A hundred years ago, many scientists saw cognitive differences between human sexes and races -- or thought they did -- and hypothesized that these differences were biological, due to inborn, instinctual differences like those in aptitude and temperament between animal breeds. During the middle of the 20th century, this perspective had a run of bad public relations, but recently, biologism is back. In the modern version, it's sometimes women and members of other disadvantaged groups whose innate characteristics are depicted more positively. But we need to remember that this was also often true of the stereotypes in vogue a hundred years ago.
Thanks to Google Book Search, I recently stumbled over a lovely example of this, in the conclusion to a paper by William Isaac Thomas, "The Mind of Woman and the Lower Races", reprinted in his collection Sex and Society, which was published in 1907 by the University of Chicago Press (p. 312 of this 5 MB .pdf):
Indeed, when we take into consideration the superior cunning as well as the superior endurance of women, we may even raise the question whether their capacity for intellectual work is not under equal conditions greater than in men. Cunning is the analogue of constructive thought -- an indirect, mediated, and intelligent approach to a problem -- and characteristic of the female, in contrast with the more direct and open procedure of the male. Owing to the limited and personal nature of the activities of woman, this trait has expressed itself historically in womankind as intrigue rather than invention, but that it is very deeply based in the instincts is shown by the important role it plays in the life of the female in animal life.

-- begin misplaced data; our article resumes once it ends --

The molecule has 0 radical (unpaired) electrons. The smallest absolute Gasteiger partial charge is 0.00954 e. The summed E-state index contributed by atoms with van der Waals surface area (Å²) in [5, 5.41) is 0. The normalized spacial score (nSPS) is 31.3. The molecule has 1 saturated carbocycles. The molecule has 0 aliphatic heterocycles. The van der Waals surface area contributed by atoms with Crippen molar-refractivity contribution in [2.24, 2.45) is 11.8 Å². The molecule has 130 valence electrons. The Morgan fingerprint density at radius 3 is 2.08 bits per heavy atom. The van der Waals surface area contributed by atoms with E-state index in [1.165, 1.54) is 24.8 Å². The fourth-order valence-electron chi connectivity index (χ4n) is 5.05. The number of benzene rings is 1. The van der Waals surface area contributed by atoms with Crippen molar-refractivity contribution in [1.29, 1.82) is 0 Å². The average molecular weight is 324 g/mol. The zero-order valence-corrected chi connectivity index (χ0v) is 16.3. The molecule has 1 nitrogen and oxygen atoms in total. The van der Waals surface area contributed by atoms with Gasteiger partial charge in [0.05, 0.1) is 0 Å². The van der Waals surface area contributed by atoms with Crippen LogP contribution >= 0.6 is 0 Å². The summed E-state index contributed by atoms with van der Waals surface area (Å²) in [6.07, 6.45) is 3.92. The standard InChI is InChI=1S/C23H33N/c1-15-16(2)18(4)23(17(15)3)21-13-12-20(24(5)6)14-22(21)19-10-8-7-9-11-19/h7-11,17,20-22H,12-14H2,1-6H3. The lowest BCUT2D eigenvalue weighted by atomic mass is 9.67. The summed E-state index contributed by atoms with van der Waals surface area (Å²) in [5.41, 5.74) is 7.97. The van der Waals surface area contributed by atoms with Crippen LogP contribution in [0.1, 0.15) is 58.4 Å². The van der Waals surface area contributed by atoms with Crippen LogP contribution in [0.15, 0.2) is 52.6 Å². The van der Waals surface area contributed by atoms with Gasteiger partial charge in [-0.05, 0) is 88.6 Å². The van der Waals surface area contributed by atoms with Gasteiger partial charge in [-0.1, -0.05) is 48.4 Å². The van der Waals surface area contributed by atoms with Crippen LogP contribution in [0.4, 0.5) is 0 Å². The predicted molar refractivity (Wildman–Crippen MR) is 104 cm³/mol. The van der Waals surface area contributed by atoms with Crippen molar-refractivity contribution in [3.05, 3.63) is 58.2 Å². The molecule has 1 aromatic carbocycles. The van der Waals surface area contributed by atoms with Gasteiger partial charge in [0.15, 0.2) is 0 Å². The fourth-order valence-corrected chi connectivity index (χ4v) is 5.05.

Compare this passage from Louann Brizendine's The Female Brain (p. 21):
So why is a girl born with such a highly tuned machine for reading faces, hearing emotional tones in voices, and responding to unspoken cues in others? Think about it. A machine like that is built for connection. That's the main job of the girl brain, and that's what it drives a female to do from birth. This is the result of millennia of genetic and evolutionary hardwiring that once had -- and probably still has -- real consequences for survival. If you can read faces and voices, you can tell what an infant needs. You can predict what a bigger, more aggressive male is going to do. And since you're smaller, you probably need to band with other females to fend off attacks from a ticked off caveman -- or cavemen.
If you're a girl, you've been programmed to make sure you keep social harmony. This is a matter of life and death to the brain, even if it's not so important in the twenty-first century. [...] Typical non-testosteronized, estrogen-ruled girls are very invested in preserving harmonious relationships. From their earliest days, they live most comfortably and happily in the realm of peaceful interpersonal connections. They prefer to avoid conflict between discord puts them at odds with their urge to stay connected, to gain approval and nurture. [...] The testosterone-formed boy brain simply doesn't look for social connection in the same way that a girl brain does.
The "superior cunning of women... very deeply based on the instincts" and the "need to band with other females to fend off attacks from a ticked off caveman" due to "millennia of genetic and evolutionary hardwiring" are congruent stereotypes.
Similarly, in 1911, Rudyard Kipling foreshadowed the modern stereotype of male communicative inadequacy: "Man's timid heart is bursting with the things he must not say" -- struggling as he is with testosterone poisoning on the fringes of the autism spectrum. Of course, Kipling's purpose was to argue against women's suffrage:
So it comes that Man, the coward, when he gathers to confer
With his fellow-braves in council, dare not leave a place for her...